The harrowing stories of migrant workers walking thousands of kilometres after they were reduced to penury overnight by the nationwide lockdown of March 2020 may already be fading from memory. So too the desperate social media posts seeking oxygen, hospital beds, medicines, even space in cemeteries and crematoria.
We may also be at risk of forgetting how India’s citizens had to depend on each other and on nonprofits to step up to these enormous challenges as our public systems failed us.
Covid-19 presented India’s nonprofits with a barrage of simultaneous challenges, as it did their counterparts in many other parts of the world. How severe has the impact of the crisis been on the sector? How have nonprofits coped? What can we learn from the experience?
A recent research study from the Centre for Social Impact and Philanthropy at Ashoka University throws light on these questions. The study surveyed 312 nonprofits across the country, representing organisations large and small, working across a range of issues. Data were collected prior to the second wave of the pandemic and likely do not capture the most severe impact of the crisis. The picture, though grim, is also one of resilience and resourcefulness.
On the one hand, India’s nonprofits were confronted with surging needs from the communities they serve as poverty, unemployment, hunger, child marriage, child labour and violence against women all spiked, especially among people on the margins of our society – lower castes, LGBTQI communities, people with disabilities, and countless others whose stories never made the headlines. Sixty-three percent of the organisations in the study reported increased demand for their services.
As in other countries, nonprofits in India too scrambled to meet these needs while simultaneously struggling to keep their own staff and families safe. Seventy percent listed this as their most significant challenge. Sixty-one percent said their biggest challenge was transitioning to online modes of operating.
Uncertain finances as funders en masse moved their support away from ongoing programmes and core institutional support to the PM Cares fund and other Covid-19 relief activities was the other major challenge, according to 55% of the organisations.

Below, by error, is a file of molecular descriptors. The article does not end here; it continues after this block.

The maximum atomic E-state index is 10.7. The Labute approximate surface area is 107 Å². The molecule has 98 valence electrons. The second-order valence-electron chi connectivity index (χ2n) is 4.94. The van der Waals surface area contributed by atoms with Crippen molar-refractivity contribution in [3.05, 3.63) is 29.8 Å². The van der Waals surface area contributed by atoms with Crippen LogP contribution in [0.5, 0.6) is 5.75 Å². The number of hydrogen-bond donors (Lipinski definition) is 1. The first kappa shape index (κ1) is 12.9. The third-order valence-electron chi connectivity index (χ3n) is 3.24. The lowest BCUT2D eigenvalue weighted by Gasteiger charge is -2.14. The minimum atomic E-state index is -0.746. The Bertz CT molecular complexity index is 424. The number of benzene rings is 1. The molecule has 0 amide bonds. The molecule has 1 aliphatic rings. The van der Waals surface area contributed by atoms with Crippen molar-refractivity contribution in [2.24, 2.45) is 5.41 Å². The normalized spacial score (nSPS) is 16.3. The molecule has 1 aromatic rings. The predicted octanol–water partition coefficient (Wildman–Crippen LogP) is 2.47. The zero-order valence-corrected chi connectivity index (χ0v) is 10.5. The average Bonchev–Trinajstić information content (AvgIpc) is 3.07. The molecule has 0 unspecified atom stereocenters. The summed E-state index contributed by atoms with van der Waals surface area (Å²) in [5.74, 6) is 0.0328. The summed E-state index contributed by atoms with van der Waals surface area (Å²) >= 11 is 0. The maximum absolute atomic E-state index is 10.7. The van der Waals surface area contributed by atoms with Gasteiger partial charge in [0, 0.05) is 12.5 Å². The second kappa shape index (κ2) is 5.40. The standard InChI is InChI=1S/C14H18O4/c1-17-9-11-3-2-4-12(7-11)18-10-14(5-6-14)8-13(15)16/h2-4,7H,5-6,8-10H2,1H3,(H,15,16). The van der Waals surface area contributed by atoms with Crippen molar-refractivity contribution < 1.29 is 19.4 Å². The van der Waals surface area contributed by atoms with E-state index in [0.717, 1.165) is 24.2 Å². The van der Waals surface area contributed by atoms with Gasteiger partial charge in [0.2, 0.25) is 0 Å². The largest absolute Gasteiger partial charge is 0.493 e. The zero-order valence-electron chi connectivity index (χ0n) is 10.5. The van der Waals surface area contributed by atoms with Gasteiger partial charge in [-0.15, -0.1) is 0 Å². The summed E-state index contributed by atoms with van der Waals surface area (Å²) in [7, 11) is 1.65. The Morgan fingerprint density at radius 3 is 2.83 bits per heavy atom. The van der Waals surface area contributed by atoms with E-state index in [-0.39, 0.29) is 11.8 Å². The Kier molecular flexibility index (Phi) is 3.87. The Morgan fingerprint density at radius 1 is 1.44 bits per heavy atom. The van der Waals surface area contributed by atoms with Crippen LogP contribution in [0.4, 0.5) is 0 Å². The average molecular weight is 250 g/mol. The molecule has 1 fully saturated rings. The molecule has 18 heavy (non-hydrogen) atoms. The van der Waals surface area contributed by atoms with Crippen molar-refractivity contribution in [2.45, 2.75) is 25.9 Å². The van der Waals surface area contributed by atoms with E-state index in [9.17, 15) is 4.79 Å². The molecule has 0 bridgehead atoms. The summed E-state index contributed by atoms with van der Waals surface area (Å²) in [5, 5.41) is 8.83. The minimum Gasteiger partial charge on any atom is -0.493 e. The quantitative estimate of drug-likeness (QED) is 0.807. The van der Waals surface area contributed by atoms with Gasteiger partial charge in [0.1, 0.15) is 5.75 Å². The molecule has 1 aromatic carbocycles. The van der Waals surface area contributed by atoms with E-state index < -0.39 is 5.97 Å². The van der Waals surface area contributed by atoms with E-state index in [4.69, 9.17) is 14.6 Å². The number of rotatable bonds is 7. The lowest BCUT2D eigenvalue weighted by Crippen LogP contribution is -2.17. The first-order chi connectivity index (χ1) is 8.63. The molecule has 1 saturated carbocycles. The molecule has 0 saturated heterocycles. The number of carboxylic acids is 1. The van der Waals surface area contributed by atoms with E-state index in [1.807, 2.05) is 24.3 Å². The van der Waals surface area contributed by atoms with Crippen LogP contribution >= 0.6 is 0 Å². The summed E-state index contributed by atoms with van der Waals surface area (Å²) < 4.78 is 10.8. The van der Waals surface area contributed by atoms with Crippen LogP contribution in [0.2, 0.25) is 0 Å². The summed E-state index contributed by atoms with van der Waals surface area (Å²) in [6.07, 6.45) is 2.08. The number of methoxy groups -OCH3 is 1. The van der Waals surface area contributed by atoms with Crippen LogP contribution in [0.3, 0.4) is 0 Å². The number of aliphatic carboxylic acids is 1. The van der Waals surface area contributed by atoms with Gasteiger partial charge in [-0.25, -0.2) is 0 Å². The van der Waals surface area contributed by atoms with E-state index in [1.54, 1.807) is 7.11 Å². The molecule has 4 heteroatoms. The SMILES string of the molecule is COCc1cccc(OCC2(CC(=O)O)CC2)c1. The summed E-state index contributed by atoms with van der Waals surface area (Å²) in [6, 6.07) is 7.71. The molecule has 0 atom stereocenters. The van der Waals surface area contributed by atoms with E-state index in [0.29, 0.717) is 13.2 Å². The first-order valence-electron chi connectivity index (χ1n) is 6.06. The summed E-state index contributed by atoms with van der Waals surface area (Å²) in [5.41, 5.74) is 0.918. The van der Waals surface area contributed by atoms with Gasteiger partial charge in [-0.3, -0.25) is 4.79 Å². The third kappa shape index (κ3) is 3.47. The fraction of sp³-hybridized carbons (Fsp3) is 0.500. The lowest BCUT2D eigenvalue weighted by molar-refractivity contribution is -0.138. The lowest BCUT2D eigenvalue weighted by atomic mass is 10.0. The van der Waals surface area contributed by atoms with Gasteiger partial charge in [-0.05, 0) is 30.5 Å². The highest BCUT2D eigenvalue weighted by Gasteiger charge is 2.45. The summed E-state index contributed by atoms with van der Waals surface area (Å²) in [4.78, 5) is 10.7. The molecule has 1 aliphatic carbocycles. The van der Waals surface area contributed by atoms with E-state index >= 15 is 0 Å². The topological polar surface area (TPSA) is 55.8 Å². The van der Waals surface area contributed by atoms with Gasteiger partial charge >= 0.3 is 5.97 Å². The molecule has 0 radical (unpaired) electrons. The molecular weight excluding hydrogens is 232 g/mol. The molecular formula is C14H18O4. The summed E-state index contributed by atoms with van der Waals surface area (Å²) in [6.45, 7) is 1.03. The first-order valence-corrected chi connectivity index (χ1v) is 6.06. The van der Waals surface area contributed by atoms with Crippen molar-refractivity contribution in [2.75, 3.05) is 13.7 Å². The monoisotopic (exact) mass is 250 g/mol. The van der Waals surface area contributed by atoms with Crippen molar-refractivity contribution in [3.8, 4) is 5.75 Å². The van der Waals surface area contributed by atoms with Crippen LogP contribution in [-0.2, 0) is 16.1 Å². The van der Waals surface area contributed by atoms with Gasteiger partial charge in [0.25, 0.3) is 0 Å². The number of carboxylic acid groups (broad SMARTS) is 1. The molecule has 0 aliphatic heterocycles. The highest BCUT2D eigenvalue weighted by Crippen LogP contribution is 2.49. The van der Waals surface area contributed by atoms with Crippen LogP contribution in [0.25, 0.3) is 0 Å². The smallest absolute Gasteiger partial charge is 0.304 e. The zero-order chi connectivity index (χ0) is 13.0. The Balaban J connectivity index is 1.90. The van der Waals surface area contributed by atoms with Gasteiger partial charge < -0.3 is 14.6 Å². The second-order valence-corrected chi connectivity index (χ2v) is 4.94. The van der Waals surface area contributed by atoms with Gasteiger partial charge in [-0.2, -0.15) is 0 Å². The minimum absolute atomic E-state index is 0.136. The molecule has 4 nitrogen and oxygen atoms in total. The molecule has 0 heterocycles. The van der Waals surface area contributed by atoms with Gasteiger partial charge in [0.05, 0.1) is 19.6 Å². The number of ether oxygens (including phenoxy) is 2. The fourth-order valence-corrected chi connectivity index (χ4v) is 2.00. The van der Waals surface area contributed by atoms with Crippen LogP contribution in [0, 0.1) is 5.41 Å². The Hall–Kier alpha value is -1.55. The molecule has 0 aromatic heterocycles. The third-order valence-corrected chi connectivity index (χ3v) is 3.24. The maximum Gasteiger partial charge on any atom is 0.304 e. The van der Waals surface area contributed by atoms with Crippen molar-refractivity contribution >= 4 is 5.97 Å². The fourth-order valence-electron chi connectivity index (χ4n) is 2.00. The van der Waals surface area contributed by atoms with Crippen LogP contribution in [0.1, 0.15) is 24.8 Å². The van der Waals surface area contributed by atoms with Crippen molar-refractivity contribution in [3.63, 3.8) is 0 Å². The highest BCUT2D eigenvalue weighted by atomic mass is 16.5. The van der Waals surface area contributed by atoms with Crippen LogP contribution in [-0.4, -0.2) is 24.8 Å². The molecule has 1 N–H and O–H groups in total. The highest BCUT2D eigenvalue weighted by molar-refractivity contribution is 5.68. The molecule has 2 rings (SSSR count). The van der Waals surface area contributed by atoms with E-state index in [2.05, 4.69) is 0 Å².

Unlike their counterparts in other countries, however, India’s nonprofits were excluded from relief programmes that protected jobs and ensured nonprofits’ survival at the time they were most critically needed. The UK government set aside 750 million pounds to support furloughs for staff and other relief measures. Australia’s Job Keeper scheme helped in the same way. In the US, nonprofits were included in the $1 trillion CARES package.
Even countries not particularly reputed for their support to the nonprofit sector, like Russia and China, introduced or increased tax incentives for philanthropy. Nonprofits in India instead found themselves competing with the PM Cares fund that swept up an estimated half of available philanthropic resources.
Over and above all this, international support was choked off by draconian amendments to the Foreign Contribution Regulation Act that imposed stringent new constraints to receiving funding from abroad.
Simultaneously, new requirements for renewals of tax exemptions and registrations to receive Corporate Social Responsibility funding were also scheduled to take effect at the height of the pandemic.
Despite intense lobbying and advocacy, in India and internationally, very little respite has been granted. Nonprofits have struggled to open the new bank accounts mandated, grappled with clunky website application and reporting systems, and run helter-skelter to complete all the necessary paperwork even as lockdowns constrained movement and access to documents.
Outpouring of generosity
As in so many other countries, it has been the actions of those we call “ordinary” citizens that have saved lives and livelihoods. Citizen groups and nonprofits mobilised through social media to provide food, transport, cash transfers, and oxygen concentrators, as well as help with hospital admissions and access to vaccines and advocacy for those being systematically excluded. This wave of mutual aid has been supported by an outpouring of generosity from individuals.
Online giving platforms are reporting growth between 180% and 300% in donations. The response from the Indian diaspora, especially during the second wave of the pandemic, has been absolutely incredible. Indians overseas mobilised as individuals, families, employees, entrepreneurs and nonprofits to provide support in cash, kind and advocacy at all levels of business and government.
Since reporting deadlines have been extended, hard data on corporate philanthropy and giving by wealthy individuals in India isn’t yet available, but these too have likely increased. Most of this support has gone towards immediate relief – food, equipment, livelihood support – substituting for the huge gaps in public infrastructure and services.
This has left nonprofits’ regular programmes starved for resources. In the Centre for Social Impact and Philanthropy survey, over 70% of nonprofits had engaged in Covid relief work. Sixty-three per cent had seen their programmes negatively impacted, with 55% having had to suspend some programme activities or events. Fifty-two per cent have had to reduce budgets, and 20% have cut staffing.